There are prints and there are Prints
There’s so much discussion on Etsy lately about prints and printmaking. As technology keeps expanding phenomonally and materials and techniques change, the possibilities for reproductions are endless.
But, as someone whose art school emphasis was in printmaking, I know what a print is. The snob view from 35 years ago is that your plate must be such that you can make an edition — exact duplicates of the initial image. Before your plate is finished, anything you pull off it is a “proof,” not part of the edition.
Nude, Artist’s Proof >
intaglio and mezzotint
copyright 1973 by Janine Maves
I love the fact that things have eased up over the years and I love making monoprints and recoloring woodcuts, but I still know what a print is. And while I’ve grown to dislike most of the snob views instilled in me during my Old School Indoctrination, I know that a print is not one of the 100 copies of your painting ordered from Kinko’s. Even if it’s taken from your own original work, what you have in your hand is a copy. Your original is your original, and there is one original. If you’re hand pulling prints off a plate, those prints are part of your edition of original prints and should be numbered as such. If you’re in the darkroom pulling prints from a negative . . . well I have to confess I’m not educated in photography. But I am sure that developing your own prints produces art and requesting six copies of your photograph from One-Hour-Photo does not.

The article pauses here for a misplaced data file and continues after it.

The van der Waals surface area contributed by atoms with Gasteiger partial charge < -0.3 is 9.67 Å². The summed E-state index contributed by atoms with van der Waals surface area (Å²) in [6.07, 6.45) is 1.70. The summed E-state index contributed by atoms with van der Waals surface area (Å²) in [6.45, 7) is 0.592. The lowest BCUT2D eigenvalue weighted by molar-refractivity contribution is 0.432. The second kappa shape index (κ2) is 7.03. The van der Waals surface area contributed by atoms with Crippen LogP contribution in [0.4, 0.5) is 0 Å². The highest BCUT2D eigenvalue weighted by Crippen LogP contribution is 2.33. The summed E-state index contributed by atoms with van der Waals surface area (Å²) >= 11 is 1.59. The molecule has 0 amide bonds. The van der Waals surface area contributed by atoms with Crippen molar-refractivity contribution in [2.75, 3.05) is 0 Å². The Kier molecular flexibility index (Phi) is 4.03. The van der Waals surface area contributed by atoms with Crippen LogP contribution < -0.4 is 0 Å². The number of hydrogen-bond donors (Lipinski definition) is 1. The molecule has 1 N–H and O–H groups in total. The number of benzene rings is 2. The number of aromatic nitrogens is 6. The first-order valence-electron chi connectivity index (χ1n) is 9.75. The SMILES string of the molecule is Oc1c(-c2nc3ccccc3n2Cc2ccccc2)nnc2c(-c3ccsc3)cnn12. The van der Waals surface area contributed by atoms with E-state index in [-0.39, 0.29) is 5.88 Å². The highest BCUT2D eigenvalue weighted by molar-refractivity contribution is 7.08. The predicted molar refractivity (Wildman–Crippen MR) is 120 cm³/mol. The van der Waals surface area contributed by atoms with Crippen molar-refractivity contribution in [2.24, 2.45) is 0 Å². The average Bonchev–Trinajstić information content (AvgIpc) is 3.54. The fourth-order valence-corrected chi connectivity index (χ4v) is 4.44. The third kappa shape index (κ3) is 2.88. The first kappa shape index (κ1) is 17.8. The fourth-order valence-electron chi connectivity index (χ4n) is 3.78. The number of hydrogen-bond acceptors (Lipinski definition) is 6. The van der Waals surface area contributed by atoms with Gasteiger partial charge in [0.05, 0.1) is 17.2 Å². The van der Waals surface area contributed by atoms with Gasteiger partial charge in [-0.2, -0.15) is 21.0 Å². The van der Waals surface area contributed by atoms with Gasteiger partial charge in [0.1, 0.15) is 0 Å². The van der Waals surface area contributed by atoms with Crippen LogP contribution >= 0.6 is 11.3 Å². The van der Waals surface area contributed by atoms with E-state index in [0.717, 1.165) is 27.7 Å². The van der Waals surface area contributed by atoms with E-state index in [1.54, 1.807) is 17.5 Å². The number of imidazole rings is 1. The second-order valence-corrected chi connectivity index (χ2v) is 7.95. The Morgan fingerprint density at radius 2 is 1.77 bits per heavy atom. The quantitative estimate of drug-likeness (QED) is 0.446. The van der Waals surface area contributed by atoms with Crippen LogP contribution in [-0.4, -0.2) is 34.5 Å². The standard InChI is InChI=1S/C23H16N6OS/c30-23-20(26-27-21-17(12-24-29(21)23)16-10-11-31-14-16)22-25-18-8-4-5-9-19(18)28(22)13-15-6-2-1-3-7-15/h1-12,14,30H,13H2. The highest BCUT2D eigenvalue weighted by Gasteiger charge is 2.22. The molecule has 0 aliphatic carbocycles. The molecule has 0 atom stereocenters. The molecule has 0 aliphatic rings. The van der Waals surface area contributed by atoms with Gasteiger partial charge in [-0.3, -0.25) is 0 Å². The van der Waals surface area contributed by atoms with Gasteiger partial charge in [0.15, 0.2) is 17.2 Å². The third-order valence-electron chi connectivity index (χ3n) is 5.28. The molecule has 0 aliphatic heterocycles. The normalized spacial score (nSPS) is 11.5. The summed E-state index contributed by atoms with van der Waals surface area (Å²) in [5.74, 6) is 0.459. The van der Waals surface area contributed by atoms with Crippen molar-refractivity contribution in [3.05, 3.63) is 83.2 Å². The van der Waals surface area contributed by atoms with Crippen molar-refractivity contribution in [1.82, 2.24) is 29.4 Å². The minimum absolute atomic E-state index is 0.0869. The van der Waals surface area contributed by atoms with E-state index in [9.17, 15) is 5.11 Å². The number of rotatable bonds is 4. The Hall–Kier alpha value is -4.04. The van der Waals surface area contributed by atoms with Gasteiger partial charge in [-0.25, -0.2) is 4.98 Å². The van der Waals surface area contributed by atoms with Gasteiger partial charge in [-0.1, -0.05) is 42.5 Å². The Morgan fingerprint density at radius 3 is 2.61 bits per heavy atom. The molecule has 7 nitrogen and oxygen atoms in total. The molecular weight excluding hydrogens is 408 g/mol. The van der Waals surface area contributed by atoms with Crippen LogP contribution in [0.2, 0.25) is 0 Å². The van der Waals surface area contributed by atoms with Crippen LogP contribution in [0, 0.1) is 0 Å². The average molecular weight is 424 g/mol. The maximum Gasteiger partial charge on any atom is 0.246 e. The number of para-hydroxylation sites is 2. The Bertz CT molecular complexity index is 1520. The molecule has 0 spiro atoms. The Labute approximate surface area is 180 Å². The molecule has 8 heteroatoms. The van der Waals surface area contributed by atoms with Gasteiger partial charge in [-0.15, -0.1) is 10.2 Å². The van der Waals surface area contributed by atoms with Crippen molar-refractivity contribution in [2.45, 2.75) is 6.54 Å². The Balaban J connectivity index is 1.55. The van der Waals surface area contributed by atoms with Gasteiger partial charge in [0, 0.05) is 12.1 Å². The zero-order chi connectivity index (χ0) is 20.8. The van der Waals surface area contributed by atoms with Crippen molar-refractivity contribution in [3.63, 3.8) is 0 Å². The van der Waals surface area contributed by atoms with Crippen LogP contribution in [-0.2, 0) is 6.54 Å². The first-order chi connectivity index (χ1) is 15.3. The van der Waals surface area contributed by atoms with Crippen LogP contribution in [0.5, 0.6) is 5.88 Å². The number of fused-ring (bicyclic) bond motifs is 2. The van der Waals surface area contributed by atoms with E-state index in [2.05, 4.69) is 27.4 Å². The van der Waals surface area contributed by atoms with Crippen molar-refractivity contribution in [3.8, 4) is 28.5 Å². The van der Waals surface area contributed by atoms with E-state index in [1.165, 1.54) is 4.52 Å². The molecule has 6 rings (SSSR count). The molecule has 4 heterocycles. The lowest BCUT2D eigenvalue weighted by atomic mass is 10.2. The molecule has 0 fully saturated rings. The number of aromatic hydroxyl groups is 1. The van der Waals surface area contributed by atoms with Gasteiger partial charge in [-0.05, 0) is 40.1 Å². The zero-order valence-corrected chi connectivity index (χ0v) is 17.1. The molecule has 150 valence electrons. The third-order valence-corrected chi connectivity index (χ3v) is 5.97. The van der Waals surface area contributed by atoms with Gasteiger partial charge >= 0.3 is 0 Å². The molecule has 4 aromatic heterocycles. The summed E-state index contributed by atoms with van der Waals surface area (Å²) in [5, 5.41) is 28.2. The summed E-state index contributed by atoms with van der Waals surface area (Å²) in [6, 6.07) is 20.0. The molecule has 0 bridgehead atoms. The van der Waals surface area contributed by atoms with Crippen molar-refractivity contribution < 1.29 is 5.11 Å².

dry point and aquatint
copyright 1975 by Janine Maves
As to whether or not you’re producing an original of your digital art from a computer each and every time you hit “print” . . . I don’t think so. But I’m not educated in that field, either.
To read more about printmaking see Julie D’Arcy’s terrific article.